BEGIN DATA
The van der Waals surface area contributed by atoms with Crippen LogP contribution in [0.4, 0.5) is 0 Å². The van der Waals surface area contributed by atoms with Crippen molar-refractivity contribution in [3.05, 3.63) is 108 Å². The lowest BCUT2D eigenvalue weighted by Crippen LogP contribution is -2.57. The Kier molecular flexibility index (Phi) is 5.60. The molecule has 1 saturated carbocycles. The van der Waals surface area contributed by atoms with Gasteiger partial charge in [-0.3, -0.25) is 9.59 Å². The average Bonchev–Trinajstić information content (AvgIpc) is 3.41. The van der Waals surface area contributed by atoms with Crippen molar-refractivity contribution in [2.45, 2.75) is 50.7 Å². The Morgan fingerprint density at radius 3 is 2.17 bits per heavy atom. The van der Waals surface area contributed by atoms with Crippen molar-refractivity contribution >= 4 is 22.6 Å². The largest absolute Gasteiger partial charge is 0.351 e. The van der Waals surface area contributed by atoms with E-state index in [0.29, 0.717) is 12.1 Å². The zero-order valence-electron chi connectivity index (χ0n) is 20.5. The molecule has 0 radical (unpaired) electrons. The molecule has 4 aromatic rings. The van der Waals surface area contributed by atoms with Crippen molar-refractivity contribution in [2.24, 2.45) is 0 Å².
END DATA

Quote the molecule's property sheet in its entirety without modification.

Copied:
The van der Waals surface area contributed by atoms with Crippen LogP contribution in [0.4, 0.5) is 0 Å². The van der Waals surface area contributed by atoms with Crippen molar-refractivity contribution in [3.05, 3.63) is 108 Å². The lowest BCUT2D eigenvalue weighted by Crippen LogP contribution is -2.57. The Kier molecular flexibility index (Phi) is 5.60. The molecule has 1 saturated carbocycles. The van der Waals surface area contributed by atoms with Gasteiger partial charge in [-0.3, -0.25) is 9.59 Å². The average Bonchev–Trinajstić information content (AvgIpc) is 3.41. The van der Waals surface area contributed by atoms with Crippen molar-refractivity contribution in [2.45, 2.75) is 50.7 Å². The Morgan fingerprint density at radius 3 is 2.17 bits per heavy atom. The van der Waals surface area contributed by atoms with Crippen molar-refractivity contribution >= 4 is 22.6 Å². The largest absolute Gasteiger partial charge is 0.351 e. The van der Waals surface area contributed by atoms with E-state index in [0.29, 0.717) is 12.1 Å². The zero-order valence-electron chi connectivity index (χ0n) is 20.5. The molecule has 0 radical (unpaired) electrons. The molecule has 4 aromatic rings. The van der Waals surface area contributed by atoms with Crippen molar-refractivity contribution in [2.24, 2.45) is 0 Å².